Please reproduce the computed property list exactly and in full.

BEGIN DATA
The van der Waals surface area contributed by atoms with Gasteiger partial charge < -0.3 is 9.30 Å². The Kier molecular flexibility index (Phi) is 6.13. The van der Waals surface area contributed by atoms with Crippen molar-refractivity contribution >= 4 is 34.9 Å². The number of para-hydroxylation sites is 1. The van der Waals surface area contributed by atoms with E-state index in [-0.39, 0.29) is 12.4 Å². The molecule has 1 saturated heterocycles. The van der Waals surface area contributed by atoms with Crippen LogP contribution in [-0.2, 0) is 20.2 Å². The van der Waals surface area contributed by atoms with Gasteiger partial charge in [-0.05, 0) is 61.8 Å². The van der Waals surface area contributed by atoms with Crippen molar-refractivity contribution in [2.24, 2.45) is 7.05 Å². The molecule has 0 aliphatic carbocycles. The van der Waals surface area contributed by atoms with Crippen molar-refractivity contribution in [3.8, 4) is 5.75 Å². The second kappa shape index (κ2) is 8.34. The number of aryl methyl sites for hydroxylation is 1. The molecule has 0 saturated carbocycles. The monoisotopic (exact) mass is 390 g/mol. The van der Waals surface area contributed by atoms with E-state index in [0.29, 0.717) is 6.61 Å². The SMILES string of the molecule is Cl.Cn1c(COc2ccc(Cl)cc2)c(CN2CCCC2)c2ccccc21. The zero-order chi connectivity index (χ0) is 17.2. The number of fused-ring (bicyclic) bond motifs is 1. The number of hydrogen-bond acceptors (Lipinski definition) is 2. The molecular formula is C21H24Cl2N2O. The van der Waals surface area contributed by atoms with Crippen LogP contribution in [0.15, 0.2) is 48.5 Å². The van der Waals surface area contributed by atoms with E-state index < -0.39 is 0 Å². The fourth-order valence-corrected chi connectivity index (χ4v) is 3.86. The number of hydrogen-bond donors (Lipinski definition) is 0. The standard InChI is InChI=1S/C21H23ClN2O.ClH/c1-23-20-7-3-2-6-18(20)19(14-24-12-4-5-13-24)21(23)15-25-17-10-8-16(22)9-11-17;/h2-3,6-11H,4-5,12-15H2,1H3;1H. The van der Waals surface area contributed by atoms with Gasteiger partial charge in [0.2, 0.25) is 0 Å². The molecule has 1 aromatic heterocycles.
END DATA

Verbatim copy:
The van der Waals surface area contributed by atoms with Gasteiger partial charge < -0.3 is 9.30 Å². The Kier molecular flexibility index (Phi) is 6.13. The van der Waals surface area contributed by atoms with Crippen molar-refractivity contribution >= 4 is 34.9 Å². The number of para-hydroxylation sites is 1. The van der Waals surface area contributed by atoms with E-state index in [-0.39, 0.29) is 12.4 Å². The molecule has 1 saturated heterocycles. The van der Waals surface area contributed by atoms with Crippen LogP contribution in [-0.2, 0) is 20.2 Å². The van der Waals surface area contributed by atoms with Gasteiger partial charge in [-0.05, 0) is 61.8 Å². The van der Waals surface area contributed by atoms with Crippen molar-refractivity contribution in [2.24, 2.45) is 7.05 Å². The molecule has 0 aliphatic carbocycles. The van der Waals surface area contributed by atoms with Crippen molar-refractivity contribution in [3.8, 4) is 5.75 Å². The second kappa shape index (κ2) is 8.34. The number of aryl methyl sites for hydroxylation is 1. The molecule has 0 saturated carbocycles. The monoisotopic (exact) mass is 390 g/mol. The van der Waals surface area contributed by atoms with E-state index in [0.29, 0.717) is 6.61 Å². The SMILES string of the molecule is Cl.Cn1c(COc2ccc(Cl)cc2)c(CN2CCCC2)c2ccccc21. The zero-order chi connectivity index (χ0) is 17.2. The number of fused-ring (bicyclic) bond motifs is 1. The number of hydrogen-bond acceptors (Lipinski definition) is 2. The molecular formula is C21H24Cl2N2O. The van der Waals surface area contributed by atoms with Crippen LogP contribution in [0.15, 0.2) is 48.5 Å². The van der Waals surface area contributed by atoms with E-state index < -0.39 is 0 Å². The fourth-order valence-corrected chi connectivity index (χ4v) is 3.86. The number of hydrogen-bond donors (Lipinski definition) is 0. The standard InChI is InChI=1S/C21H23ClN2O.ClH/c1-23-20-7-3-2-6-18(20)19(14-24-12-4-5-13-24)21(23)15-25-17-10-8-16(22)9-11-17;/h2-3,6-11H,4-5,12-15H2,1H3;1H. The van der Waals surface area contributed by atoms with Gasteiger partial charge in [0.2, 0.25) is 0 Å². The molecule has 1 aromatic heterocycles.